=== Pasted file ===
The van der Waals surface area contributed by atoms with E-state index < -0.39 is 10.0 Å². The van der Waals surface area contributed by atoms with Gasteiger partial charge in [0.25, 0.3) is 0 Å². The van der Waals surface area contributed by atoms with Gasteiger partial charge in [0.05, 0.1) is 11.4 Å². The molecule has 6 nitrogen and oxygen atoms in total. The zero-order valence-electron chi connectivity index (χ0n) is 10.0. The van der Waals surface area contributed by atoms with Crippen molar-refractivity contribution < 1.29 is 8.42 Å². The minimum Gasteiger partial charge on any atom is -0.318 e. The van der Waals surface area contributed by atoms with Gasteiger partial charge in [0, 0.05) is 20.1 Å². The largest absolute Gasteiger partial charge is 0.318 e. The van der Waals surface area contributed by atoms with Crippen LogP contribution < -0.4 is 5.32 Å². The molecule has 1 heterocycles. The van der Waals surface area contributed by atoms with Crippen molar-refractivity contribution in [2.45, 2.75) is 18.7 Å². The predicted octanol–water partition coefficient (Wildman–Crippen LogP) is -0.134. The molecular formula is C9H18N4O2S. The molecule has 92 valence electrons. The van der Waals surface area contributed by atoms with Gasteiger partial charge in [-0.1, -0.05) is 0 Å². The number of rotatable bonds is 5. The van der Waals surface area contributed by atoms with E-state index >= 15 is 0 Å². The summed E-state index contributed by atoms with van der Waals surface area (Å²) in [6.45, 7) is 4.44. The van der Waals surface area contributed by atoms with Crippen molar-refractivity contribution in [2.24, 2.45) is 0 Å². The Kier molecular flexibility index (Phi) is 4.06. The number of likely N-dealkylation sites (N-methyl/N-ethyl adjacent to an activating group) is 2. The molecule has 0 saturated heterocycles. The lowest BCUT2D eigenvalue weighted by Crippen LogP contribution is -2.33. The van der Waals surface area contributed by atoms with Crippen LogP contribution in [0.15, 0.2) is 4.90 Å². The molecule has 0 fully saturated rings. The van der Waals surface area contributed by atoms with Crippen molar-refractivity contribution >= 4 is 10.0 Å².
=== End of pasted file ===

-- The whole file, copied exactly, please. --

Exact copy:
The van der Waals surface area contributed by atoms with E-state index < -0.39 is 10.0 Å². The van der Waals surface area contributed by atoms with Gasteiger partial charge in [0.25, 0.3) is 0 Å². The van der Waals surface area contributed by atoms with Gasteiger partial charge in [0.05, 0.1) is 11.4 Å². The molecule has 6 nitrogen and oxygen atoms in total. The zero-order valence-electron chi connectivity index (χ0n) is 10.0. The van der Waals surface area contributed by atoms with Crippen molar-refractivity contribution < 1.29 is 8.42 Å². The minimum Gasteiger partial charge on any atom is -0.318 e. The van der Waals surface area contributed by atoms with Gasteiger partial charge in [0, 0.05) is 20.1 Å². The largest absolute Gasteiger partial charge is 0.318 e. The van der Waals surface area contributed by atoms with Crippen LogP contribution < -0.4 is 5.32 Å². The molecule has 1 heterocycles. The van der Waals surface area contributed by atoms with Crippen molar-refractivity contribution in [2.45, 2.75) is 18.7 Å². The predicted octanol–water partition coefficient (Wildman–Crippen LogP) is -0.134. The molecular formula is C9H18N4O2S. The molecule has 92 valence electrons. The van der Waals surface area contributed by atoms with Gasteiger partial charge in [-0.1, -0.05) is 0 Å². The number of rotatable bonds is 5. The van der Waals surface area contributed by atoms with E-state index >= 15 is 0 Å². The summed E-state index contributed by atoms with van der Waals surface area (Å²) in [6.45, 7) is 4.44. The van der Waals surface area contributed by atoms with Crippen molar-refractivity contribution in [2.24, 2.45) is 0 Å². The Kier molecular flexibility index (Phi) is 4.06. The number of likely N-dealkylation sites (N-methyl/N-ethyl adjacent to an activating group) is 2. The molecule has 0 saturated heterocycles. The lowest BCUT2D eigenvalue weighted by Crippen LogP contribution is -2.33. The van der Waals surface area contributed by atoms with Crippen LogP contribution in [0.15, 0.2) is 4.90 Å². The molecule has 0 fully saturated rings. The van der Waals surface area contributed by atoms with Crippen molar-refractivity contribution >= 4 is 10.0 Å².